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Indian cities sizzle at 48 deg C, respite likely after 3 days

Source: PTI   -  Edited By: Utkarsh Mishra
Last updated on: May 28, 2024 01:38 IST
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Temperatures in 17 locations breached 48 degrees Celsius on Monday, with the relentless heat affecting health and livelihoods across large parts of northwestern and central India.

IMAGE: College girls cover their faces to protect them from the scorching heat on a hot summer afternoon, in Rohtak on Monday, May 27. 2024. Photograph: ANI Photo

However, some relief from the scorching heat is expected after three days due to a western disturbance and moisture incursion from the Arabian Sea, India Meteorological Department (IMD) chief Mrutyunjay Mohapatra said.

"There could be thunderstorm activity in northwest India and rain in the western Himalayan region," he said.


The national capital stayed under the grip of searing heat as maximum temperatures in parts of New Delhi crossed 48 degrees Celsius. The city was on red alert on Monday and will remain so for the next three days, the weather office said.

The IMD has predicted a higher number of heatwave days in northwest India and adjoining parts of the central region in June.

"Normally, northwest India and the adjoining areas record two to three heatwave days in June. This time, we expect four to six days of heatwave in this region," Mohapatra said at a press conference.

Except for a few parts of southern peninsular India, normal to above-normal maximum temperatures are expected across the country in June, he added.

People endured the deadly heat on Monday, with temperatures crossing 48 degrees Celsius in 17 places.

At 49.4 degrees Celsius, Rajasthan's Phalodi was the warmest place in the country. At least eight more locations in the desert state recorded temperatures above 48 degrees Celsius.

The mercury surged to 48.4 degrees in Haryana's Sirsa, 48.8 degrees in Delhi's Mungeshpur, 48.4 degrees in Punjab's Bathinda, 48.1 degrees in Uttar Pradesh's Jhansi, and 48.7 degrees in Madhya Pradesh's Niwari.

Even the hills of Himachal Pradesh, a preferred destination to escape the punishing heat in the plains, experienced sizzling temperatures. Una sizzled at 44 degrees Celsius, while Mandi recorded a high of 39.4 degrees.

With the heat testing the disaster preparedness of states, Delhi's Health Minister Saurabh Bharadwaj announced that government-run hospitals would reserve two beds each for heatstroke patients.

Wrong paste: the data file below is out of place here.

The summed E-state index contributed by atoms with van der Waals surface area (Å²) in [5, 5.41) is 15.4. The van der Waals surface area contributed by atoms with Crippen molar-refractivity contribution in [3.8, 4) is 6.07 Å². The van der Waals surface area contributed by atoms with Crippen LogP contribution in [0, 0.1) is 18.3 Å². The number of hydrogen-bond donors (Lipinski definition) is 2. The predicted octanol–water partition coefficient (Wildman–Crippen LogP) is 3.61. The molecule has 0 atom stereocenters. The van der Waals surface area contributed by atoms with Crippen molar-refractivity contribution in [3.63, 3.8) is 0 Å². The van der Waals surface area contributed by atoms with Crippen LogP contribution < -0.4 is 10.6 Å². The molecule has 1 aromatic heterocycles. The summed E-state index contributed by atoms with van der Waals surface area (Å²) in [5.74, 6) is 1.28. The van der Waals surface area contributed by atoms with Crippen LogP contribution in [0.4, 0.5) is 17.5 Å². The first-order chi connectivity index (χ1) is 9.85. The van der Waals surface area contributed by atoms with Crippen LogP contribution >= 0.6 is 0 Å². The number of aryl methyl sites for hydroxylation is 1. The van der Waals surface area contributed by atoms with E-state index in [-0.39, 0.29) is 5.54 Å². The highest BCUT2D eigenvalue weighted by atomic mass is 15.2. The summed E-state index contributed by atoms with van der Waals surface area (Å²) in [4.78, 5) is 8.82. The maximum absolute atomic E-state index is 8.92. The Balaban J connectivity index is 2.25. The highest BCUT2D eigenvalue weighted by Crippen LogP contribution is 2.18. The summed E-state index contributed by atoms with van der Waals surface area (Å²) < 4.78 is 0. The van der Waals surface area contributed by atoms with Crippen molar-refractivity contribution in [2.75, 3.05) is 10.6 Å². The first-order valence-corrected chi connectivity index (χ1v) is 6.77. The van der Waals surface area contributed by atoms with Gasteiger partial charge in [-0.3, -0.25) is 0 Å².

The scorching heat prompted the Haryana government to advance summer vacations in state-run and private schools to Tuesday.

The deadly heatwave is testing power grids and leading to water shortages in parts of the country.

According to the Central Water Commission, water storage in 150 major reservoirs in India dropped to just 24 per cent of their live storage last week, exacerbating water shortages in many states and significantly affecting hydropower generation.

The Maharashtra irrigation department said that the water stock in Jayakwadi dam in the drought-prone Marathwada region stood at a mere 5.19 per cent of its capacity on Monday after recording an evaporation loss of 1.15 MCM (million cubic metres) in a single day due to the heat.

The intense heat has already driven India's power demand to 239.96 gigawatts, the highest so far this season, with air conditioners and coolers in homes and offices running at full capacity.

Experts anticipate that power demand could rise even further and surpass the all-time high of 243.27 GW recorded in September 2023.

Severe heat waves have impacted a large number of people in parts of India for three consecutive years, affecting health, water availability, agriculture, power generation, and other sectors of the economy.

The heatwave in May has seen several places across the country, including Assam, Himachal Pradesh, and Arunachal Pradesh, recording their all-time high temperatures and Rajasthan reporting several heat-related deaths.

Parts of India saw record-breaking maximum temperatures in April as well, with Kerala reporting at least five deaths due to suspected heatstroke.

Similar heatwaves could occur once every 30 years, and these have already become about 45 times more likely due to climate change, according to 'World Weather Attribution', a group of leading climate scientists.

Experts say those working outdoors, the elderly, and children are at higher risk of heat exhaustion and heatstroke. According to the World Health Organisation, more than 166,000 people died as a result of heatwaves between 1998 and 2017.

India reported 3,812 deaths due to heatwaves between 2015 and 2022, with Andhra Pradesh alone logging 2,419 fatalities, the government informed Parliament in July last year.

In the absence of adequate cold-chain infrastructure, extreme heat can cause major damage to fresh produce. Studies show India faces food losses worth $13 billion a year, with only four per cent of fresh produce covered by cold chain facilities.

According to a World Bank report, India could account for 34 million of the projected 80 million global job losses from heat stress-associated productivity decline by 2030.

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Source: PTI  -  Edited By: Utkarsh Mishra© Copyright 2024 PTI. All rights reserved. Republication or redistribution of PTI content, including by framing or similar means, is expressly prohibited without the prior written consent.
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